Though a great many people will know Procol Harum only by their biggest hit, 1967ís A Whiter Shade of Pale, there are many other strong songs here, both old and new. Original members Gary Brooker on vocals and piano, and Matthew Fisher on organ, lead their fellow musicians ó and the rapt crowd ó through a set that includes newer tracks, like early highlight An Old English Dream, as well as several Ď60s hits such as Homburg and Conquistador.
Whether or not youíre a fan familiar with each song, you canít help but be struck by the power behind this performance. Each of these songs is capable of pulling you in and paralyzing you with its beauty and compositional perfection (I was fully immobilized by the middle of ďWeisselklenzenachtĒ, not halfway through the show), but take them together, put them in the awe-inspiring setting of Union Chapel, and thereís the potential to be struck dumb long after the disc stops spinning.
Though the band took a break about 45 minutes in on the night of the show ('For a beer.'), as presented here, the music never lets up. Itís one stunner right after another, and everyone there knows it. Itís refreshing when a concert DVD lets the songs speak for themselves, and, visually, Live At the Union Chapel has no flash camera tricks or staging gimmicks, but plenty of atmosphere.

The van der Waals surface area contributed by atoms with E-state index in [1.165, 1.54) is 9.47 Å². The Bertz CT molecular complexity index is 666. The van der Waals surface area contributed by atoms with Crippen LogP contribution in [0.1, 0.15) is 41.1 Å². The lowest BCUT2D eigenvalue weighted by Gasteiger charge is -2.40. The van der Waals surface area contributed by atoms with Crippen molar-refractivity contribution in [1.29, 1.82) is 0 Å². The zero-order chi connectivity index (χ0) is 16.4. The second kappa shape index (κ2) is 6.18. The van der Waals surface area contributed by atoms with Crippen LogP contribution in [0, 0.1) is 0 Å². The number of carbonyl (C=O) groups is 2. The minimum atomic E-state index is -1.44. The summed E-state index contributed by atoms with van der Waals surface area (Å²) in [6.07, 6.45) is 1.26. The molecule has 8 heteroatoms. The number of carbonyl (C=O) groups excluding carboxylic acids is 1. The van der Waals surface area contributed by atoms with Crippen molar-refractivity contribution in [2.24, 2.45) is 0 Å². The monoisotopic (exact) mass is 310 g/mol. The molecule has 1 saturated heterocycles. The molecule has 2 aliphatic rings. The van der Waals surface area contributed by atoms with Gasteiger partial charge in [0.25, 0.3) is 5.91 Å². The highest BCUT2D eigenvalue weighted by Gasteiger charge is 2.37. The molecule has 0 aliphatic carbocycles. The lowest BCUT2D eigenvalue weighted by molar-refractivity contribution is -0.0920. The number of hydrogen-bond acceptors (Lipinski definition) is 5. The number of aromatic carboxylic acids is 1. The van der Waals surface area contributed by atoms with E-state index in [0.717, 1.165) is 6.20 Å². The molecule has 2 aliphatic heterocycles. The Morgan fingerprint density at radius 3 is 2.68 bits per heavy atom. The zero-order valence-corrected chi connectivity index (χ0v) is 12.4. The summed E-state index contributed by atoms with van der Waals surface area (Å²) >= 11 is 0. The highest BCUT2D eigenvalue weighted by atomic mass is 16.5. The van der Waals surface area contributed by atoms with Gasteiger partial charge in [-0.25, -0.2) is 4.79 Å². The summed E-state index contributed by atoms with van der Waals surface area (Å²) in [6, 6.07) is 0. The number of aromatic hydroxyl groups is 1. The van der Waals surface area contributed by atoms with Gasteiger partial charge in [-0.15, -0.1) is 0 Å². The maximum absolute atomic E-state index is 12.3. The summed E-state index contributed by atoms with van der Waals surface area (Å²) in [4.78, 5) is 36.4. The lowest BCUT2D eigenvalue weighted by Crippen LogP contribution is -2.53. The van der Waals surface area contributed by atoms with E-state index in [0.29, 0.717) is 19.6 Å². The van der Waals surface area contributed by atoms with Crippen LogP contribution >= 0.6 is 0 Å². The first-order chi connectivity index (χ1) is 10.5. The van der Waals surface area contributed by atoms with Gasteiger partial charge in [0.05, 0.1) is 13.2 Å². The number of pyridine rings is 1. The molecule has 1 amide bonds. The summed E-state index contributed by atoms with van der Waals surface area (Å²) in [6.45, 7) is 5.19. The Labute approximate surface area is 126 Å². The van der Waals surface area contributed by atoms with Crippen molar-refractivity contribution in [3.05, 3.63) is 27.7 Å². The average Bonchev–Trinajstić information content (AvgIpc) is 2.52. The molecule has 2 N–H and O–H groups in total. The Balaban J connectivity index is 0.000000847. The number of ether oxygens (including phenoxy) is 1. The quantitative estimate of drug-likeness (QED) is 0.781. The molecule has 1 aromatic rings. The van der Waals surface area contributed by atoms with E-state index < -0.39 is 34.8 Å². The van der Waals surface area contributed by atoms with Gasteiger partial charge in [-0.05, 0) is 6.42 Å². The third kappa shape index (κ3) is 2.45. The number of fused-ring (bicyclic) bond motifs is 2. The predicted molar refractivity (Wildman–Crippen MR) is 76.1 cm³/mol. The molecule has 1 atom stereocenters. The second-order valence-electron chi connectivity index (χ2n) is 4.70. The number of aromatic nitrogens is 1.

The Question is a good example of this. Its ominous tones deepened by a stage in shadow split with washes of red lighting, and generous close-ups on different players and solos. Pay attention during the call and response between Fisher on the organ and guitarist Geoff Whitehorn on this one, not just because youíll hear snippets of Layla, but because it succinctly demonstrates the prowess of these musicians.
The Procol Harum: Live At the Union Chapel blu-ray includes an interactive interview with Gary Brooker, a film montage of the band earlier on the day of the concert, a 'comments from the bar' feature, and the option to view the concert from alternative angles. The concert is presented in widescreen, and it looks OK, but not fantastic. Itís the audio that really should be the star of this blu-ray, but sadly, it just isnít. The audio setup choices are Dolby Digital 5.1, DTS HD Master Audio and PCM Stereo, and it doesnít seem to matter which you choose, somehow it comes over a bit flat. Even during the truly dynamic moments, everything seems to have been mixed too evenly.
This detracts, particularly, from the expected bombast of Conquistador, and it keeps the encore tunes Whisky Train and Good Captain Clack from reaching the energy levels one wants. However, even muddled, middling sound canít mar the majesty of the long-awaited final encore. A Whiter Shade of Pale is a spell-binding song led by a magical melody on Fisherís Hammond, and itís a treat that Brooker sings it here with the extra verses [sic] not found on the single.
For some, perhaps, thatís reason enough to check out this blu-ray. Procol Harum fans who werenít fortunate enough to attend this show will want to give it a look, as will anyone who is interested in an introduction to these epic songs ó though once the songs have caught you, youíll want to seek out superior sound quality.